Celestial Mechanics on a Graphing Calculator
2. Euler's method
For the restricted 2-body problem, some important simplifications
can be introduced in the equations expressing Newton's laws.
We are left with the following system of differential equations,
where x and y are the components of the
position vector x of the smaller body, and v,w
are the corresponding components of its velocity vector v.
Note that d, the distance between the two bodies,
is now (x2+y2)1/2.
- The larger body may be assumed to remain at rest, and its
position may then be chosen as the origin of the coordinate system.
So in the equations we may take x' = 0.
- The motion of the smaller body must lie in the plane
determined by its initial velocity direction and the position
of the larger body. So the system is only 2-dimensional. For
obvious reasons we exclude the case in which the initial velocity
vector points exactly at the larger body.
- Finally, we can rescale the space and time coordinates to
make the constant Gm' equal to 1. For example, to interpret
these calculations in terms of the motion, in our solar system,
of a planet at approximately one earth-orbit radius, the
unit of length would correspond to 7.2x1010m
(approximately 45 million miles), and the unit of time to
1.7x106 seconds, approximately 19 days.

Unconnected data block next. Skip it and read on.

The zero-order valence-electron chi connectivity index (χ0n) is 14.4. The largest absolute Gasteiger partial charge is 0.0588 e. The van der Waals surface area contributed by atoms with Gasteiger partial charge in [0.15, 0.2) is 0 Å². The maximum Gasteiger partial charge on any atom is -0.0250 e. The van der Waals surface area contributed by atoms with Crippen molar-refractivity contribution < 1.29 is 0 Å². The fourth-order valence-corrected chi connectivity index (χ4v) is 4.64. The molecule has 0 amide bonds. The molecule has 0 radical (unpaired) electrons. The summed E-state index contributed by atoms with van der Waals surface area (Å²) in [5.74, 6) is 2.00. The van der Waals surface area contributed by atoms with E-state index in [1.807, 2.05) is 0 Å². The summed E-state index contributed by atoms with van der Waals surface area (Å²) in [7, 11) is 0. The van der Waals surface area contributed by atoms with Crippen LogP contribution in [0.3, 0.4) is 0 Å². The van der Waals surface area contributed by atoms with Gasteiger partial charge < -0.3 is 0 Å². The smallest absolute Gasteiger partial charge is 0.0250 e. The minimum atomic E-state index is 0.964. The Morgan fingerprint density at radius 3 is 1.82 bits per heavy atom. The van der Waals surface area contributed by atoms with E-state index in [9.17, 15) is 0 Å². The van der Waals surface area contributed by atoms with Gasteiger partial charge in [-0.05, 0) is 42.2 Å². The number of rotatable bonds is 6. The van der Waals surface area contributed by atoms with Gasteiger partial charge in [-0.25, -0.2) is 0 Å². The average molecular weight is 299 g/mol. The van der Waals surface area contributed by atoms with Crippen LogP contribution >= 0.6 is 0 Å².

-- = v
-- = ---------
-- = w
-- = ---------
Euler's method (Leonhard Euler, 1707-1783) is the most elementary numerical way of attacking
a system of differential equations. The algorithm takes as input
the equations, the length of time T over which a solution is to
be approximated, the number n of steps desired for the approximation,
and initial values x0, y0, v0,
w0 for the four unknown functions.
The method consists in iterating n times the following calculation,
starting with i = 0; dt is the time increment T/n.
xi+1 = xi + vi dt
vi+1 = vi + --------- dt
yi+1 = yi + widt
wi+1 = wi + --------- dt
Unfortunately, while in theory Euler's method can give any desired
accuracy provided the number of steps is big enough, that number of
steps can be impractically large. For example, here is what happens
when one applies Euler's method on a TI-82 graphing calculator
to the restricted 2-body problem,
as given above, with x0=2, y0=0, v0=0,
w0=.68, T=20 and n=1000.
The ellipse does not close up. Doubling the number of steps takes
twice as long but still does not give a closed image.
@ Copyright 2001, American Mathematical Society.